01.12.15

SISK achieve ISO 50001 Accreditation

John Sisk & Son has become one of the first Ireland & UK Construction Companies to achieve ISO 50001 accreditation, which is designed to implement, establish and maintain a continuous standard of energy reduction. This certification encompasses all the company’s offices, fleet, workshops and construction sites within its Irish & UK business units. The EU Energy Efficiency Directive 2012 Article 8 was transposed into UK (ESOS) and Irish Law (SI 426 ; 2014), thereby making it mandatory for large enterprises to identify their energy saving opportunities by way of an energy audit every four years, where a direct route to compliance through ISO 50001 accreditation was not already in place. With SISK operations in both Ireland and the UK already complying with ISO 9001, 18001 and 14001, with the latter branding its business as environmentally responsible, the pursuit of ISO 50001 was the next natural step and suited the Company’s well established integrated management system and business model.

The SISK Energy Forum, formed in October 2014 and led by Building Services Department Manager Padraic O’Connor, aimed to take advantage of the extensive skills base that exist within the company. It comprises representatives from all eight of its Irish and UK operational business units, with help and input from support functions such as Procurement, ICT / HR / Fleet and HSEQS working collaboratively to achieve the objective of ISO 50001 certification. The starting point for the Energy Forum was to establish a baseline of the company’s energy use and to identify its Significant Energy Users (SEU’s). As a result of this analysis they identified the SEU’s as diesel for transport, diesel for site vehicles/equipment, electricity and gas. The Forum also established an Energy Opportunity for Improvement (OFI) register which in turn was used to develop Energy Action plans that the company are implementing in order to achieve the energy savings targeted for 2015/2016.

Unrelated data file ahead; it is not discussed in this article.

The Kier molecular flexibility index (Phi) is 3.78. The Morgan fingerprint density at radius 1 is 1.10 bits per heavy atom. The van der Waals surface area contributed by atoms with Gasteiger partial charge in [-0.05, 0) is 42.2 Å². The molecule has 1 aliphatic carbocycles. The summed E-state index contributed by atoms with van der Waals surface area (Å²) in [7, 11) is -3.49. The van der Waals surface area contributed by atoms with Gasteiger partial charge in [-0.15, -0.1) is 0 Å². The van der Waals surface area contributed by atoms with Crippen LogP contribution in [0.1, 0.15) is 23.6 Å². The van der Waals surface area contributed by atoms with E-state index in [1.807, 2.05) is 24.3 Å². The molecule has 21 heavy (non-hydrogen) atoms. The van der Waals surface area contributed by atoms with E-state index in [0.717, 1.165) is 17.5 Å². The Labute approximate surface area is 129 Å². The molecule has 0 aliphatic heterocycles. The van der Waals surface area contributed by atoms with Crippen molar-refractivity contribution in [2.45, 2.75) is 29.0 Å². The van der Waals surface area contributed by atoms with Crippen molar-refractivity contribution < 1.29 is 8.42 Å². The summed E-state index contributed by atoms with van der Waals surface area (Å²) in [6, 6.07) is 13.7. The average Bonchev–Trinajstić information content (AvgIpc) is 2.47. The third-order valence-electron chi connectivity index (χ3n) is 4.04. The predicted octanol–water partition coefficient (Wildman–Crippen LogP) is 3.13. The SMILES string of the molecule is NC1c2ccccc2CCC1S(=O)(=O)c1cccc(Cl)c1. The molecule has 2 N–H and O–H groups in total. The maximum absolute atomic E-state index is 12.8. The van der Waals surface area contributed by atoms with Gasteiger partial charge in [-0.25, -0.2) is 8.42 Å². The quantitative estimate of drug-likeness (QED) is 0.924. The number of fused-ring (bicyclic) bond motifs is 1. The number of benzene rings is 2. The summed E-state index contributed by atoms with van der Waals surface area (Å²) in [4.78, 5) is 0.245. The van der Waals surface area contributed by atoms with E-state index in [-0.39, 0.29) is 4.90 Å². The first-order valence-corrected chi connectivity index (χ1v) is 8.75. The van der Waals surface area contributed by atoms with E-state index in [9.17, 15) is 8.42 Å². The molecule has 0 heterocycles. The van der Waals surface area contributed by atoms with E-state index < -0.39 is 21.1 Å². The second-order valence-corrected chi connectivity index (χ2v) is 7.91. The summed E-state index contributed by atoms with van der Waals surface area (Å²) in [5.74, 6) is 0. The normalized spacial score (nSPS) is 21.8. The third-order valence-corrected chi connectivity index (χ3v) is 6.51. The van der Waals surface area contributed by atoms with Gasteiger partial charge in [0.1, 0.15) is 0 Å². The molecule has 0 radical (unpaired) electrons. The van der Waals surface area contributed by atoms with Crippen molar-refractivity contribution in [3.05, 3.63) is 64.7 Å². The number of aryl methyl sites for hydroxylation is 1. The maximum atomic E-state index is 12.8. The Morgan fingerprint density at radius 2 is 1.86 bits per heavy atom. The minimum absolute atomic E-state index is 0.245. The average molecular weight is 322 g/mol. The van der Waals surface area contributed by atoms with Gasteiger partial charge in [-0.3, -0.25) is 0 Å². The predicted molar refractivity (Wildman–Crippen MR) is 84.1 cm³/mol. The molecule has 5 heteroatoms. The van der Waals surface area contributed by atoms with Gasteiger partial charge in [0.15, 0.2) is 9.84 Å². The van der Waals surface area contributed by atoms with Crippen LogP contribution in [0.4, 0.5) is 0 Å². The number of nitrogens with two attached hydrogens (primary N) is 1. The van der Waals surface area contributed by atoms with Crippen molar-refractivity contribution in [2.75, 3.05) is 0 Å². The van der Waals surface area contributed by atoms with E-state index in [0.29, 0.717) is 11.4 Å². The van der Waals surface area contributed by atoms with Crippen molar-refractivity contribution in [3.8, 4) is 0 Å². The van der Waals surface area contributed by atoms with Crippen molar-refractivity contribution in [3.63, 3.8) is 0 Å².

One of the most significant challenges encountered was the analysis and comparison of key performance indicators for energy usage across all of our construction sites, as many variables such as the type of project, duration, method of construction, site working times, site accommodation arrangements, commissioning duration etc. made it difficult to produce accurate comparative data. SISK’s focus in the shorter term is therefore to control the inputs to energy use by way of the introduction and planning of energy efficient designs to their temporary electrical installations, combined with procedures and guidelines in the use and selection of plant and equipment to help in the reduction of their energy usage. “Zero Energy Waste” is now the SISK energy policy in accordance with the company’s zero philosophy.